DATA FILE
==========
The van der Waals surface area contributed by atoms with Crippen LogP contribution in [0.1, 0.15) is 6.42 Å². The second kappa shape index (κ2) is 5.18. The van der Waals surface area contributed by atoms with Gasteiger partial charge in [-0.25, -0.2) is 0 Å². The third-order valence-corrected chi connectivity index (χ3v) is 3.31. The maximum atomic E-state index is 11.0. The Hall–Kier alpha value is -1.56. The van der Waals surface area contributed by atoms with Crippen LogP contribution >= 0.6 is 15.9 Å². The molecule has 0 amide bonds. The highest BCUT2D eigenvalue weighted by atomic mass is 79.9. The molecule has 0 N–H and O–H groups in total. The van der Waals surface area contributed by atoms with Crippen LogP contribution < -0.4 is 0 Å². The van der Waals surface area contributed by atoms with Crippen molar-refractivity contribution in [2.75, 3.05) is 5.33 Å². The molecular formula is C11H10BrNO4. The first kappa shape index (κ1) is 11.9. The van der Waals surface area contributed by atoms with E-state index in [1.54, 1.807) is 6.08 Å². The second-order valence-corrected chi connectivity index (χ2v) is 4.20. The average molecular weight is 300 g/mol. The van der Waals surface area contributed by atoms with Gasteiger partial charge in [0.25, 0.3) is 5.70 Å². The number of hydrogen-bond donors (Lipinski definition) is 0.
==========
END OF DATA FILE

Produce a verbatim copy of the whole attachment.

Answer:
The van der Waals surface area contributed by atoms with Crippen LogP contribution in [0.1, 0.15) is 6.42 Å². The second kappa shape index (κ2) is 5.18. The van der Waals surface area contributed by atoms with Gasteiger partial charge in [-0.25, -0.2) is 0 Å². The third-order valence-corrected chi connectivity index (χ3v) is 3.31. The maximum atomic E-state index is 11.0. The Hall–Kier alpha value is -1.56. The van der Waals surface area contributed by atoms with Crippen LogP contribution >= 0.6 is 15.9 Å². The molecule has 0 amide bonds. The highest BCUT2D eigenvalue weighted by atomic mass is 79.9. The molecule has 0 N–H and O–H groups in total. The van der Waals surface area contributed by atoms with Crippen LogP contribution < -0.4 is 0 Å². The van der Waals surface area contributed by atoms with Crippen molar-refractivity contribution in [2.75, 3.05) is 5.33 Å². The molecular formula is C11H10BrNO4. The first kappa shape index (κ1) is 11.9. The van der Waals surface area contributed by atoms with E-state index in [1.54, 1.807) is 6.08 Å². The second-order valence-corrected chi connectivity index (χ2v) is 4.20. The average molecular weight is 300 g/mol. The van der Waals surface area contributed by atoms with Gasteiger partial charge in [0.25, 0.3) is 5.70 Å². The number of hydrogen-bond donors (Lipinski definition) is 0.